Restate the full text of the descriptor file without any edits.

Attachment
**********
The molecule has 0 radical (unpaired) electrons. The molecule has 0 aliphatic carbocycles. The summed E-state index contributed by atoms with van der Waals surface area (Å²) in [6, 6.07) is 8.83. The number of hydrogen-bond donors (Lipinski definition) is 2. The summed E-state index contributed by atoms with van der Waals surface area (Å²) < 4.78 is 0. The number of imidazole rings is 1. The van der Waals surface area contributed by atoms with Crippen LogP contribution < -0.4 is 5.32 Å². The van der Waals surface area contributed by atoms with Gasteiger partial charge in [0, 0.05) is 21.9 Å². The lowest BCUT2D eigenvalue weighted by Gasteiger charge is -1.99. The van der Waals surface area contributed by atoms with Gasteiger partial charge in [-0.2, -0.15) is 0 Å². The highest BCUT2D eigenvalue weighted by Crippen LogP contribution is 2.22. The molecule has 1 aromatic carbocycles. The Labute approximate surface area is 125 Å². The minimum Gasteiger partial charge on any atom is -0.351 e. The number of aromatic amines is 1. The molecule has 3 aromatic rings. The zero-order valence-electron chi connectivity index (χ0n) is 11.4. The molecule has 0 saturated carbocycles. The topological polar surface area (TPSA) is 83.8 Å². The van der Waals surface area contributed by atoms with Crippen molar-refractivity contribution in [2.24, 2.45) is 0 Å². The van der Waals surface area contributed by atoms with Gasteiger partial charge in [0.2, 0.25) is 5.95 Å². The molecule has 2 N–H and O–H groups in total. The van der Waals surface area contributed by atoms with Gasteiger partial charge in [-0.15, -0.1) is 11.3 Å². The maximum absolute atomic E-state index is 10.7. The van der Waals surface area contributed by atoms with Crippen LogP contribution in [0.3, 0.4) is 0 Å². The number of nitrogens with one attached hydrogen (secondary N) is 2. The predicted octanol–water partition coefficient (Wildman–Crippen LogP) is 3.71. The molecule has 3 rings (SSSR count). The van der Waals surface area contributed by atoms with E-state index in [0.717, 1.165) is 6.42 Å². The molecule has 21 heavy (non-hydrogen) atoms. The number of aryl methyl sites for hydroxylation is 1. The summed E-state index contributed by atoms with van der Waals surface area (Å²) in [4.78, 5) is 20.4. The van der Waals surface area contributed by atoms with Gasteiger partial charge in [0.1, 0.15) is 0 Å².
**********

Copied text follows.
The molecule has 0 radical (unpaired) electrons. The molecule has 0 aliphatic carbocycles. The summed E-state index contributed by atoms with van der Waals surface area (Å²) in [6, 6.07) is 8.83. The number of hydrogen-bond donors (Lipinski definition) is 2. The summed E-state index contributed by atoms with van der Waals surface area (Å²) < 4.78 is 0. The number of imidazole rings is 1. The van der Waals surface area contributed by atoms with Crippen LogP contribution < -0.4 is 5.32 Å². The van der Waals surface area contributed by atoms with Gasteiger partial charge in [0, 0.05) is 21.9 Å². The lowest BCUT2D eigenvalue weighted by Gasteiger charge is -1.99. The van der Waals surface area contributed by atoms with Gasteiger partial charge in [-0.2, -0.15) is 0 Å². The highest BCUT2D eigenvalue weighted by Crippen LogP contribution is 2.22. The molecule has 1 aromatic carbocycles. The Labute approximate surface area is 125 Å². The minimum Gasteiger partial charge on any atom is -0.351 e. The number of aromatic amines is 1. The molecule has 3 aromatic rings. The zero-order valence-electron chi connectivity index (χ0n) is 11.4. The molecule has 0 saturated carbocycles. The topological polar surface area (TPSA) is 83.8 Å². The van der Waals surface area contributed by atoms with Crippen molar-refractivity contribution in [2.24, 2.45) is 0 Å². The van der Waals surface area contributed by atoms with Gasteiger partial charge in [0.2, 0.25) is 5.95 Å². The molecule has 2 N–H and O–H groups in total. The van der Waals surface area contributed by atoms with Gasteiger partial charge in [-0.15, -0.1) is 11.3 Å². The maximum absolute atomic E-state index is 10.7. The van der Waals surface area contributed by atoms with Crippen LogP contribution in [0.3, 0.4) is 0 Å². The number of nitrogens with one attached hydrogen (secondary N) is 2. The predicted octanol–water partition coefficient (Wildman–Crippen LogP) is 3.71. The molecule has 3 rings (SSSR count). The van der Waals surface area contributed by atoms with E-state index in [0.717, 1.165) is 6.42 Å². The molecule has 21 heavy (non-hydrogen) atoms. The number of aryl methyl sites for hydroxylation is 1. The summed E-state index contributed by atoms with van der Waals surface area (Å²) in [4.78, 5) is 20.4. The van der Waals surface area contributed by atoms with Gasteiger partial charge in [0.1, 0.15) is 0 Å².